International Portfolio Investment: Theory, Evidence, and Institutional Framework

Posted: 16 Jul 2001 Last revised: 10 Dec 2019

See all articles by Söhnke M. Bartram

Söhnke M. Bartram

University of Warwick; Centre for Economic Policy Research (CEPR)

Gunter Dufey

Stephen M. Ross School of Business at the University of Michigan ; Nanyang Technological University (NTU) - Centre for Research in Financial Services (CREFS)

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Abstract

At first sight, the idea of investing internationally seems exciting and full of promise because of the many benefits of international portfolio investment. By investing in foreign securities, investors can participate in the growth of other countries, hedge their consumption basket against exchange rate risk, realize diversification effects and take advantage of market segmentation on a global scale. Even though these advantages might appear attractive, the risks of and constraints for international portfolio investment must not be overlooked. In an international context, financial investments are not only subject to currency risk and political risk, but there are many institutional constraints and barriers, significant among them a host of tax issues. These constraints, while being reduced by technology and policy, support the case for internationally segmented securities markets, with concomitant benefits for those who manage to overcome the barriers in an effective manner.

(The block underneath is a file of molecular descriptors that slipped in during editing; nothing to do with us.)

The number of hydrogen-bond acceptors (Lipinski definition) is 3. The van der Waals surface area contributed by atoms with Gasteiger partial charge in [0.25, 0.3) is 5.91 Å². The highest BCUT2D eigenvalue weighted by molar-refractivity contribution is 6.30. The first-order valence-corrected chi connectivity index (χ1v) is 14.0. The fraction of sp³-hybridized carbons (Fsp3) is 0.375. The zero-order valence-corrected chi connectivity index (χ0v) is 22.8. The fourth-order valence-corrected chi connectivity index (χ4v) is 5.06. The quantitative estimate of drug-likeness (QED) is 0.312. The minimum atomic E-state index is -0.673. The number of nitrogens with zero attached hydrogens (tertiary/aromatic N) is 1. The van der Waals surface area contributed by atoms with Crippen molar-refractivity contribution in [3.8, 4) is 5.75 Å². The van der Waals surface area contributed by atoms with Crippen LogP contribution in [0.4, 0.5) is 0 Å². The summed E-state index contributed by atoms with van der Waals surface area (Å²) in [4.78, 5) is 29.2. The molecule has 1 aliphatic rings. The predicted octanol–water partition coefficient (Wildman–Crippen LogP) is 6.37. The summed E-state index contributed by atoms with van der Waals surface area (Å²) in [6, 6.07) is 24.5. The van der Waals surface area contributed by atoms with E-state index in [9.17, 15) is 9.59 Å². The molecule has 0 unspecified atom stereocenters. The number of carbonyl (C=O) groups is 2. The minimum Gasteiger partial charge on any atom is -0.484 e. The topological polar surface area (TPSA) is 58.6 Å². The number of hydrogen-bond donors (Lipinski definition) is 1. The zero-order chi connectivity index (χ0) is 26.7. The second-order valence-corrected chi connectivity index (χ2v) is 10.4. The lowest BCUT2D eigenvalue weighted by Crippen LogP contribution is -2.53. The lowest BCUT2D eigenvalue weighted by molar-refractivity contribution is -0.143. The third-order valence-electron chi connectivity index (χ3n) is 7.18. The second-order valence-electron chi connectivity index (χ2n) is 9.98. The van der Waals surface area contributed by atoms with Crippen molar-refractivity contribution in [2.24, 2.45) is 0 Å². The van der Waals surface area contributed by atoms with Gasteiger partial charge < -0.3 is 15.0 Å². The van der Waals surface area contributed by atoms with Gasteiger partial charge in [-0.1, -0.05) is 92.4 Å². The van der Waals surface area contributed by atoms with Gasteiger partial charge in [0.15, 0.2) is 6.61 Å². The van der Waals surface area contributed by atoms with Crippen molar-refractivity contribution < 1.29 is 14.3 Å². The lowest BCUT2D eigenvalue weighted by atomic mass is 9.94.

Keywords: Portfolio investment, international financial markets, diversification, currency risk

JEL Classification: G15, G11, F31

Suggested Citation

Bartram, Söhnke M. and Dufey, Gunter, International Portfolio Investment: Theory, Evidence, and Institutional Framework. Financial Markets, Institutions & Instruments, Vol. 10, No. 3, August 2001, pp. 85-155., WBS Finance Group Research Paper No. 9, Available at SSRN: https://ssrn.com/abstract=276886

Söhnke M. Bartram (Contact Author)

University of Warwick ( email )

Warwick Business School
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Centre for Economic Policy Research (CEPR) ( email )

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Gunter Dufey

Stephen M. Ross School of Business at the University of Michigan ( email )

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Nanyang Technological University (NTU) - Centre for Research in Financial Services (CREFS)

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